The Kansas Legislature overrode Gov. Laura Kelly’s veto of a bill enacting a biological definition of the word “woman,” a measure that prevents courts and government officials from redefining the term to include biological men who identify as women.
The House on Thursday voted 84-40 and the Senate on Wednesday voted 28-12 to override the Democratic governor’s April 20 veto of Senate Bill 180, known as the Women’s Bill of Rights.
The measure, which now becomes law, defines a person’s sex as their “biological sex, either male or female, at birth,” based on their reproductive systems. The bill also creates accommodations for those born with Disorders of Sexual Development.
“By overriding the governor’s veto of the Women’s Bill of Rights, House Republicans stand with women and girls in Kansas and their rights to privacy, safety and dignity in single-sex spaces,” said the Kansas House leadership in a Thursday statement. “Trading one group’s rights for another’s is never okay.”
Celebrating the bill’s passage was a coalition of right- and left-tilting women’s groups that unveiled last year model legislation for the Women’s Bill of Rights, which gives the Legislature authority to preserve single-sex spaces such as public restrooms, locker rooms, athletic teams, domestic violence shelters and dormitories.
“Today is a huge win for Kansas women!” said Riley Gaines, All-American swimmer and spokeswoman for the right-of-center Independent Women’s Forum.
SEE ALSO: What is a woman?: Kansas governor sets up override fight with Woman’s Bill of Rights veto
Ms. Gaines competed at the 2022 NCAA women’s swimming championships against Lia Thomas, who became the first male-born athlete to win an NCAA Division 1 women’s sports title after swimming for three years on the University of Pennsylvania men’s team.
“As a woman and a female athlete, I can attest firsthand to the importance of women having private spaces when safety and fairness are at risk,” said Ms. Gaines. “Now that the Women’s Bill of Rights will be Kansas law, women have clarity that when they enter a space labeled for ‘women,’ biological men will not be inside.”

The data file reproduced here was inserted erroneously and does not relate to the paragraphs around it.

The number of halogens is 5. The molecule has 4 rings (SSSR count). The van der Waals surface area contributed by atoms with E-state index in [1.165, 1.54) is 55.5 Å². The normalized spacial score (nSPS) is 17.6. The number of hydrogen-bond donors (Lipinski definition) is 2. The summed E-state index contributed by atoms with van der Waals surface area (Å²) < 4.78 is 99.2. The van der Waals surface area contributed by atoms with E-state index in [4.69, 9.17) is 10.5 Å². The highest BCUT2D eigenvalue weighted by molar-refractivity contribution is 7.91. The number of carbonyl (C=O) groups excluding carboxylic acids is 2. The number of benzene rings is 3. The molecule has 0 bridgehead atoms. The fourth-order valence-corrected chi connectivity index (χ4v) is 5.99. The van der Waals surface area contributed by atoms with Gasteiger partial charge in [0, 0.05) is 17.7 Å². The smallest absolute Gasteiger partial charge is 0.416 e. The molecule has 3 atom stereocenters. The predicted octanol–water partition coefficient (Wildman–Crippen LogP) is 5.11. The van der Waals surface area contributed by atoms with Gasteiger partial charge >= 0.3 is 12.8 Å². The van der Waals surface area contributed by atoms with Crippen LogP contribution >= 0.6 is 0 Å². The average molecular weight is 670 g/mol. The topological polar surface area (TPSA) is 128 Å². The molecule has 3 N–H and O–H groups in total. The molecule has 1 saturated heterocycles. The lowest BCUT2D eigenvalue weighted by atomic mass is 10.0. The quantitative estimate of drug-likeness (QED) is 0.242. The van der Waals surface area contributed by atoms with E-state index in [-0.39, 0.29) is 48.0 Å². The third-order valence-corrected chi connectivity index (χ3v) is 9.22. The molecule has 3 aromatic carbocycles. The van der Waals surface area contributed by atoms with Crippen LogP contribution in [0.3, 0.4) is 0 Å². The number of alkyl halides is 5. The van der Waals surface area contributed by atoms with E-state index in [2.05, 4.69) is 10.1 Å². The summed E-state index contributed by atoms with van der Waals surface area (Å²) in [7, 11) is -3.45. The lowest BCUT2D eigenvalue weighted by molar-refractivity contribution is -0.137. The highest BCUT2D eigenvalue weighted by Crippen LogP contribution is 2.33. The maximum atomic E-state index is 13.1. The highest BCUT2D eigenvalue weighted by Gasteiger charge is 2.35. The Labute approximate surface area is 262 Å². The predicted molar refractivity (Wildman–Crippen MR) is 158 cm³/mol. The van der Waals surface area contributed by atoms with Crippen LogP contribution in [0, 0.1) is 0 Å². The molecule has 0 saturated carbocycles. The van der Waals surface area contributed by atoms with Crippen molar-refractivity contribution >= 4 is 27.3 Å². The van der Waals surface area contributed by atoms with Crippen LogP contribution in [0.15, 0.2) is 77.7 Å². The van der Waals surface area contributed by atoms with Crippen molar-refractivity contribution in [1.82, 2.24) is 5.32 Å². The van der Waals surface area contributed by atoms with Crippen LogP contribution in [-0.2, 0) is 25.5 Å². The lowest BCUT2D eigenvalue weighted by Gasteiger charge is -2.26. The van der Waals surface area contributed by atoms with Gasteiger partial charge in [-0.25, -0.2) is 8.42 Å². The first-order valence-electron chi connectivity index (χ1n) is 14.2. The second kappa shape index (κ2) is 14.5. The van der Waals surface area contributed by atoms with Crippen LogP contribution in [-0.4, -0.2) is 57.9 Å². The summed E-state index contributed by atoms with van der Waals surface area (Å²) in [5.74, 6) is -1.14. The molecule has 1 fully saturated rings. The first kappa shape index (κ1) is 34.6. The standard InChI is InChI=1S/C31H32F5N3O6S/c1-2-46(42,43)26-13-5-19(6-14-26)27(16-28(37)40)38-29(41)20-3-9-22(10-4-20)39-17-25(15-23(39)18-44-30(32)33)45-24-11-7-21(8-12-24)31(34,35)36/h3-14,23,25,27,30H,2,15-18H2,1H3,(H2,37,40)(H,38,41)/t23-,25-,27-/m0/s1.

The override was decried by gender-identity activists who accused the Legislature of seeking to “erase” transgender people.
“KS just passed SB 180, dubbed the ‘women’s bill of rights,’” tweeted Katie Baylie, legislative director for Planned Parenthood Great Plains Votes. “The kicker: It literally enumerates NO rights for women. Its purpose then? To exclude the trans community in the name of women. Absolutely disgusting.”
Democratic state Rep. John Alcala compared arguments for the bill to those defending racial segregation before the civil-rights era.
“It’s the same sayings,” said Mr. Alcala, as reported by the Kansas Reflector. “I don’t want you in my bathroom, I don’t want you drinking out of my water fountain.”
Today, the Kansas House proudly voted to override the veto of the Women’s Bill of Rights. #ksleg</ a>
Read the full statement from House leadership here pic.twitter.com/ndmekpHuQO</ a>
— Chris Croft (@CroftForKansas) April 27, 2023
The Legislature also overrode Ms. Kelly’s veto of a bill to separate inmates by sex in jails, but fell short on a vote to overcome a veto of legislation to create a civil cause of action against physicians who perform gender-transition surgeries on minors.
The bills were part of a cache of transgender-related bills targeted for overrides by the Legislature after being vetoed last week by Ms. Kelly.
In her veto message, Ms. Kelly said she was concerned the bills would make the state less attractive to businesses and vulnerable to “expensive and unnecessary lawsuits.”
Lauren Bone, policy adviser for the feminist Women’s Liberation Front, cheered Kansas for establishing that “laws protecting all women cannot be changed outside of the democratic process.”
“WoLF fights to protect and restore the rights of women, such as lesbian and bisexual women who are disproportionately represented where female-only housing is most critical, especially in shelters and prisons,” Ms. Bone said. “This historic bill is especially important for ensuring the safety and dignity of these marginalized populations.”